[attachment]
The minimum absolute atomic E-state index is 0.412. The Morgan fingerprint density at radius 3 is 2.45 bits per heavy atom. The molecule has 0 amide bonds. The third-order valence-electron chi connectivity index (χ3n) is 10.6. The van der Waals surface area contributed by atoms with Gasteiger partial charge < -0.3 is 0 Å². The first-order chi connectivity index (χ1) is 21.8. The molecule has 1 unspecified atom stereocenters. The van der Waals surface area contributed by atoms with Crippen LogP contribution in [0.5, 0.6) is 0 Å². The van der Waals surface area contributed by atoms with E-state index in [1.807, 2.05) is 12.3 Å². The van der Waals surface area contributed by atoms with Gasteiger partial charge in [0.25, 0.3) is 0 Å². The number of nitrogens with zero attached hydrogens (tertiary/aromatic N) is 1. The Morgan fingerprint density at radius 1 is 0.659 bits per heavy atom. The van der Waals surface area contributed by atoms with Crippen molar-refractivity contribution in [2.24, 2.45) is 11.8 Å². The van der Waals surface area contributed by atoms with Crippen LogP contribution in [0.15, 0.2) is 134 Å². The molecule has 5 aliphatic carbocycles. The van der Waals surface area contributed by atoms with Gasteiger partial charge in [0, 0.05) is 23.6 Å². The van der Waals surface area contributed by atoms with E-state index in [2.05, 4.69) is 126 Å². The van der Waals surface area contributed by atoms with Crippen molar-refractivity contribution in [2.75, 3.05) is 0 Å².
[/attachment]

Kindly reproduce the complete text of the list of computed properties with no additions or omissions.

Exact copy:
The minimum absolute atomic E-state index is 0.412. The Morgan fingerprint density at radius 3 is 2.45 bits per heavy atom. The molecule has 0 amide bonds. The third-order valence-electron chi connectivity index (χ3n) is 10.6. The van der Waals surface area contributed by atoms with Gasteiger partial charge < -0.3 is 0 Å². The first-order chi connectivity index (χ1) is 21.8. The molecule has 1 unspecified atom stereocenters. The van der Waals surface area contributed by atoms with Crippen LogP contribution in [0.5, 0.6) is 0 Å². The van der Waals surface area contributed by atoms with E-state index in [1.807, 2.05) is 12.3 Å². The van der Waals surface area contributed by atoms with Gasteiger partial charge in [0.25, 0.3) is 0 Å². The number of nitrogens with zero attached hydrogens (tertiary/aromatic N) is 1. The Morgan fingerprint density at radius 1 is 0.659 bits per heavy atom. The van der Waals surface area contributed by atoms with Crippen molar-refractivity contribution in [2.24, 2.45) is 11.8 Å². The van der Waals surface area contributed by atoms with Crippen LogP contribution in [0.15, 0.2) is 134 Å². The molecule has 5 aliphatic carbocycles. The van der Waals surface area contributed by atoms with Gasteiger partial charge in [0, 0.05) is 23.6 Å². The van der Waals surface area contributed by atoms with E-state index in [2.05, 4.69) is 126 Å². The van der Waals surface area contributed by atoms with Crippen molar-refractivity contribution in [2.75, 3.05) is 0 Å².